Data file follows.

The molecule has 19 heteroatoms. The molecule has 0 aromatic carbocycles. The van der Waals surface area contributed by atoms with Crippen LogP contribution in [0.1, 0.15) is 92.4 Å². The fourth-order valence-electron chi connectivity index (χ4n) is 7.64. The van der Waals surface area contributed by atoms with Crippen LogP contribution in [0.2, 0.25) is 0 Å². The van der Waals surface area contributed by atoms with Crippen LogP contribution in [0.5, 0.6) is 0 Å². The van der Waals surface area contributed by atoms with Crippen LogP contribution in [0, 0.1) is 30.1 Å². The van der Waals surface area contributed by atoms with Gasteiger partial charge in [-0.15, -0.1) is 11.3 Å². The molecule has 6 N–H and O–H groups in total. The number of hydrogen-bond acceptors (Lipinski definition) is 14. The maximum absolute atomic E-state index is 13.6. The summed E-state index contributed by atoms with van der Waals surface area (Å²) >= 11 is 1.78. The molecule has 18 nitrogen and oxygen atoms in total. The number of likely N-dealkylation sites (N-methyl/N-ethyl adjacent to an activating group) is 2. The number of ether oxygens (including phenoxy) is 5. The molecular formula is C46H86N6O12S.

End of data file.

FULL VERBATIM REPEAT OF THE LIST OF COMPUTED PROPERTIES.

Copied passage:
The molecule has 19 heteroatoms. The molecule has 0 aromatic carbocycles. The van der Waals surface area contributed by atoms with Crippen LogP contribution in [0.1, 0.15) is 92.4 Å². The fourth-order valence-electron chi connectivity index (χ4n) is 7.64. The van der Waals surface area contributed by atoms with Crippen LogP contribution in [0.2, 0.25) is 0 Å². The van der Waals surface area contributed by atoms with Crippen LogP contribution in [0.5, 0.6) is 0 Å². The van der Waals surface area contributed by atoms with Crippen LogP contribution in [0, 0.1) is 30.1 Å². The van der Waals surface area contributed by atoms with Gasteiger partial charge in [-0.15, -0.1) is 11.3 Å². The molecule has 6 N–H and O–H groups in total. The number of hydrogen-bond acceptors (Lipinski definition) is 14. The maximum absolute atomic E-state index is 13.6. The summed E-state index contributed by atoms with van der Waals surface area (Å²) >= 11 is 1.78. The molecule has 18 nitrogen and oxygen atoms in total. The number of likely N-dealkylation sites (N-methyl/N-ethyl adjacent to an activating group) is 2. The number of ether oxygens (including phenoxy) is 5. The molecular formula is C46H86N6O12S.